The vast majority (95%) of pancreas cancers arise in the lining cells of the ducts within the pancreas gland. These types of cancers are called pancreatic adenocarcinoma or exocrine pancreas cancer. Most pancreatic cancers spread to nearby organs early in the course of illness making it uncommon to detect the cancer at an early stage.
Once a cancer is diagnosed, the next step is to stage (I-IV) the cancer with a combination of tests which can include CT, MRI, or endoscopic ultrasound, as treatment of cancer and prognosis depends on the stage.
- Cigarette smoking.
- Older age.
- Family history of pancreatic cancer or hereditary cancer syndromes.
- Chronic pancreatitis (chronic inflammation and scarring of the pancreas).
- High-risk pancreatic cysts such as mixed/main-duct IPMN, high-risk branched duct IPMN, or mucinous cystic neoplasm.
- Pain in the upper abdomen that radiates to your back.
- Loss of appetite or unintended weight loss.
- Jaundice (yellowing of the skin and the whites of the eyes).
- New-onset diabetes or worsened sugar control with existing diabetes.
- Blood clots.
The goal of treatment can be to eliminate all cancer or delay the progression of disease and improve the quality of life. Treatment depends on several factors:
- Stage of the cancer.
- Location of the cancer.
- Overall health.
- Personal preference.
Treatment usually includes a combination of surgery, chemotherapy and at times, radiation therapy. Additionally, other supportive measures such as management of weight loss, pain control (by pain medication or by injecting alcohol into the nerves that control pain in the abdomen called celiac plexus neurolysis), relief of jaundice due to blockage of bile duct (done by placement of drain tube or stent during a procedure called endoscopic retrograde cholangiopancreatography or ERCP) and relief of small intestine blockage by tumor growth (by placement of a stent or surgery to bypass the blocked part of the intestine).
Symptoms of pancreatic cancer can include abdominal pain, jaundice (yellowing of the skin and whites of the eyes), nausea and vomiting, weight loss, and changes in bowel habits. However, some people with pancreatic cancer do not have any symptoms until the disease is advanced.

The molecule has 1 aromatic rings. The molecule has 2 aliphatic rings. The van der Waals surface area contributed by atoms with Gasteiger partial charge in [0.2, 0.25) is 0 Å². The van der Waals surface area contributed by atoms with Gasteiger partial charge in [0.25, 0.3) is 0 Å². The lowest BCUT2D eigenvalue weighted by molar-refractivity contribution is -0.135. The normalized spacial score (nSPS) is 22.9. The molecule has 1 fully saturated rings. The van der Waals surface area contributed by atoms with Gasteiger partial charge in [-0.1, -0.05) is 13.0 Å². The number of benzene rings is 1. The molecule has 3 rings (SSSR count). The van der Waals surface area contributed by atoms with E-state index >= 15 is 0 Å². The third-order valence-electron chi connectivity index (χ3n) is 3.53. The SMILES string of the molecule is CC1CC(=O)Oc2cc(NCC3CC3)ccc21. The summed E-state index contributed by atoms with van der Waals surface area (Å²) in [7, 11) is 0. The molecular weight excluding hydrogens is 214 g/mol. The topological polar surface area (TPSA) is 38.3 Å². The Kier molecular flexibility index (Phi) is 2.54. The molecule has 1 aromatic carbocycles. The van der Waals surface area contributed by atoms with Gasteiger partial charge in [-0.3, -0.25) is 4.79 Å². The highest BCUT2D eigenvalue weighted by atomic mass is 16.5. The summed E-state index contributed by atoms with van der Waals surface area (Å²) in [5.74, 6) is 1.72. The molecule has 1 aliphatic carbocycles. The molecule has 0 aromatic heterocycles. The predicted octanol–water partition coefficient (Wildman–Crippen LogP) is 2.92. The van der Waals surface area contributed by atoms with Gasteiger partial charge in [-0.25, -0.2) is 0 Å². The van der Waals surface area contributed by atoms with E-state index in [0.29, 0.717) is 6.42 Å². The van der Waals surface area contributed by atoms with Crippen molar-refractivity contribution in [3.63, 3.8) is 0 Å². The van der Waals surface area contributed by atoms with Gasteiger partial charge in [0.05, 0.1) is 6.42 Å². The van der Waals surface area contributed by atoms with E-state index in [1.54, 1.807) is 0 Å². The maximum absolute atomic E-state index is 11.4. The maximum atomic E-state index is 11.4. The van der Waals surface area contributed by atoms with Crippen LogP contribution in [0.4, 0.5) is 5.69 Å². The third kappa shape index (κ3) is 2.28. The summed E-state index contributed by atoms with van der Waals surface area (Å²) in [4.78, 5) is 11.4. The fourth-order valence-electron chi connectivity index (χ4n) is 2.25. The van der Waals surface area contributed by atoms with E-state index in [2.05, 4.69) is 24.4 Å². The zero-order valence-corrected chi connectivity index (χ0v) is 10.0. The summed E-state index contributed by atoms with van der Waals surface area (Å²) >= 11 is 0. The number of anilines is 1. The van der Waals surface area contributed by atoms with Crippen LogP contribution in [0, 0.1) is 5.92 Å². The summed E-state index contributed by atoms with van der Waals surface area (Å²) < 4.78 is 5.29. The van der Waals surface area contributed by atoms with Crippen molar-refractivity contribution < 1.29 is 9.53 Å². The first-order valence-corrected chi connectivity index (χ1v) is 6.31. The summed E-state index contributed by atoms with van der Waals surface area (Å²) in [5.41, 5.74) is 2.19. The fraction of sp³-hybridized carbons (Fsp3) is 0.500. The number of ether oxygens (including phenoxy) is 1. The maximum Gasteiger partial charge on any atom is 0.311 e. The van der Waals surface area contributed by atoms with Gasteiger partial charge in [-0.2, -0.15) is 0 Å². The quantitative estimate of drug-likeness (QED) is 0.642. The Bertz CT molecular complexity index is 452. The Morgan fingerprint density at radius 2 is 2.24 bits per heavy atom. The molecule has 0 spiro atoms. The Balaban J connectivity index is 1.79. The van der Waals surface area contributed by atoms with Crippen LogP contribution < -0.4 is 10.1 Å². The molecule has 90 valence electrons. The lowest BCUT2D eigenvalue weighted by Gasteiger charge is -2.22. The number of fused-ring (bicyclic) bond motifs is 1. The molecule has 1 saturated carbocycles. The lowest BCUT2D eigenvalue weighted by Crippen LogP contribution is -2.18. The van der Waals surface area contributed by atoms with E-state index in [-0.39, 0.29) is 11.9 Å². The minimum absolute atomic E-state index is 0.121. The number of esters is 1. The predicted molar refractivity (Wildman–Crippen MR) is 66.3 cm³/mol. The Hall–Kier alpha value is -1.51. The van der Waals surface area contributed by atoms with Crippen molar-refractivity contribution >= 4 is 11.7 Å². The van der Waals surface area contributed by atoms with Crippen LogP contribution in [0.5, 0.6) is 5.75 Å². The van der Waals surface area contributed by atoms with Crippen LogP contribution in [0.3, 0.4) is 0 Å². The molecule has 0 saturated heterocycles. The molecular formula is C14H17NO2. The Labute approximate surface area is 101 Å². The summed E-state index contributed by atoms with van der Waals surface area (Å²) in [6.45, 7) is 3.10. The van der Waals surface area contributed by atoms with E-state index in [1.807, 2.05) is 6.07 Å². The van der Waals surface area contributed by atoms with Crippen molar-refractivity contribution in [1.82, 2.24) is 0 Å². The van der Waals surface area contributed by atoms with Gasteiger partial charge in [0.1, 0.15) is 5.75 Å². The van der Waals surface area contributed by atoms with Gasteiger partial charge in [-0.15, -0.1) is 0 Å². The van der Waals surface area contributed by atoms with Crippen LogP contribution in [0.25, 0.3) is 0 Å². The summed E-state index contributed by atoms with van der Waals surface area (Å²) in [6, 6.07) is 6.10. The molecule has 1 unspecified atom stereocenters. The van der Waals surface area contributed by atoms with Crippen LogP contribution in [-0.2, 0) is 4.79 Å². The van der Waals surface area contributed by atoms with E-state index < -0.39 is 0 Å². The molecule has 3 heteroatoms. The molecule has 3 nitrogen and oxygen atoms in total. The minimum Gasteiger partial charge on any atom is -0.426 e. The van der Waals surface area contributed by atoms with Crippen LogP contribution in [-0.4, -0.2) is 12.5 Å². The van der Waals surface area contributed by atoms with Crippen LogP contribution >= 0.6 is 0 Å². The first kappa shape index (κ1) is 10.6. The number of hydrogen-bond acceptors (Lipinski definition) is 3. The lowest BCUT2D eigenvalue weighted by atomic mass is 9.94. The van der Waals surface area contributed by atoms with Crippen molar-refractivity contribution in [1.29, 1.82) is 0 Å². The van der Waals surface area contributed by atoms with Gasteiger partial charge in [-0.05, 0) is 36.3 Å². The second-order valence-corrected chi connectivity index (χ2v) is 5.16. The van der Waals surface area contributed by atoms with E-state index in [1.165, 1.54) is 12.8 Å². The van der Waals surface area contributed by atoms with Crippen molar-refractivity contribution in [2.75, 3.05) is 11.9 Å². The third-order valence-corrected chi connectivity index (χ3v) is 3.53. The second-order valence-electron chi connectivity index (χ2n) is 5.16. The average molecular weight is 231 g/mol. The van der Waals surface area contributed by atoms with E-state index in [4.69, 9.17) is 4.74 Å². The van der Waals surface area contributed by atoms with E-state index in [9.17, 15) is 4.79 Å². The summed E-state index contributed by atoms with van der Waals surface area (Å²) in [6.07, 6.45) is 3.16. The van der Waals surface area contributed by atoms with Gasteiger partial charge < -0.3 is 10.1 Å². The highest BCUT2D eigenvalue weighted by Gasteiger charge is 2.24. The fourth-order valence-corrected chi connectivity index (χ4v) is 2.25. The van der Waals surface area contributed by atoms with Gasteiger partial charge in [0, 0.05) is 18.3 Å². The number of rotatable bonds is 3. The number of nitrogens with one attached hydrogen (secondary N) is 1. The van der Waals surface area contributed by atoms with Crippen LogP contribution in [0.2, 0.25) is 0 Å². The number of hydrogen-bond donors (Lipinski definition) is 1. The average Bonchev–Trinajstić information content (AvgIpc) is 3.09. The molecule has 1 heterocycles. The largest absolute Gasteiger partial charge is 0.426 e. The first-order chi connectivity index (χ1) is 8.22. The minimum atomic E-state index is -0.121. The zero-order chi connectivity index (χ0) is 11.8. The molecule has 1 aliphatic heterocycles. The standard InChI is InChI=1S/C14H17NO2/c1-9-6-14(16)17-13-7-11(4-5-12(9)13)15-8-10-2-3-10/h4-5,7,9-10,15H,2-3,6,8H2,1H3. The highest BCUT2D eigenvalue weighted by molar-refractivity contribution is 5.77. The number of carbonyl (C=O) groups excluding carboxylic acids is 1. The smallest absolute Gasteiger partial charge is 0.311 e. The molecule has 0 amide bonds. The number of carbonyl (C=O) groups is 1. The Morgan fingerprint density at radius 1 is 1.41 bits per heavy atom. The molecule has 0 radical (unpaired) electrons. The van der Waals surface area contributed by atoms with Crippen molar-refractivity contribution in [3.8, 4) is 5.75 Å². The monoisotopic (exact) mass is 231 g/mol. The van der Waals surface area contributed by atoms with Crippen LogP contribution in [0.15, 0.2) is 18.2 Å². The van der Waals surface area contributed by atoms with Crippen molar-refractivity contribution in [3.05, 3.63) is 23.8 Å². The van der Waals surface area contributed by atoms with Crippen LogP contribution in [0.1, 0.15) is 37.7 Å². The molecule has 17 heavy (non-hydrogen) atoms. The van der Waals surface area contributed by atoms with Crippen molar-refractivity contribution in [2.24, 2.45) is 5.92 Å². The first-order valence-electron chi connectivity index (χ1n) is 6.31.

Pancreatic cancer is usually diagnosed with imaging tests, such as CT scan or MRI, and a procedure called endoscopic ultrasound (EUS). EUS involves inserting a thin tube with an ultrasound probe into the digestive tract to get a close-up view of the pancreas. A biopsy, which involves removing a small sample of tissue with a needle for laboratory testing, may also be performed to confirm the diagnosis.
Treatment for pancreatic cancer depends on the stage of the disease and the person’s overall health. Options may include surgery, chemotherapy, radiation therapy, or a combination of these treatments.
There is no known way to prevent the development of pancreatic cancer. However, maintaining a healthy lifestyle, including not smoking and getting regular exercise, may reduce the risk of the disease.
In some cases, pancreatic cancer may be hereditary. Certain genetic conditions, such as inherited mutations in the BRCA1 and BRCA2 genes, can increase the risk of pancreatic cancer. However, most cases of pancreatic cancer are not hereditary.
The survival rate for pancreatic cancer depends on the stage of the disease at the time of diagnosis and the person’s overall health. If the cancer is detected at an early stage, the survival rate may be higher. However, pancreatic cancer is often not diagnosed until it is at an advanced stage, which can lower the chances of survival. Overall, the 5 year survival rate is unfortunately still quite low.
Pancreatic cancer can sometimes be cured with surgery if the cancer is detected at an early stage and has not spread to other parts of the body. However, most cases of pancreatic cancer are not diagnosed until they are at an advanced stage, which can lower the chances of a cure. In these cases, treatment may be aimed at controlling the cancer and improving the person’s quality of life.
Medications, such as chemotherapy and targeted therapies, may be used to treat pancreatic cancer. These medications may be used alone or in combination with surgery or radiation therapy.
Yes, there are clinical trials for pancreatic cancer that are researching new treatments and therapies. Clinical trials are research studies that involve people and are designed to evaluate the safety and effectiveness of new treatments. Participation in a clinical trial is voluntary and may be an option for some people with pancreatic cancer.
Some of the known risk factors for pancreatic cancer include smoking, a family history of pancreatic cancer or certain genetic conditions, being over the age of 60, having diabetes, and being obese.
Pancreatic cancer can sometimes be detected early or incidentally through tests, such as CT scans or MRI, done to look for other problems. However, pancreatic cancer is often not diagnosed until it is at an advanced stage, which can lower the chances of survival.
Maintaining a healthy lifestyle, including not smoking, getting regular exercise, and eating a healthy diet, may reduce the risk of pancreatic cancer. However, it is not known if these lifestyle changes can completely prevent the disease.
Yes, pancreatic cancer can spread (metastasize) to other parts of the body, such as the liver, lungs, or bones. This can occur through the blood or lymphatic system.
Yes, there are several support resources available for people with pancreatic cancer and their families. These may include support groups, online resources, and advocacy organizations that can provide information, support, and assistance. It may be helpful to speak with a healthcare provider or a cancer support specialist to learn more about the available resources.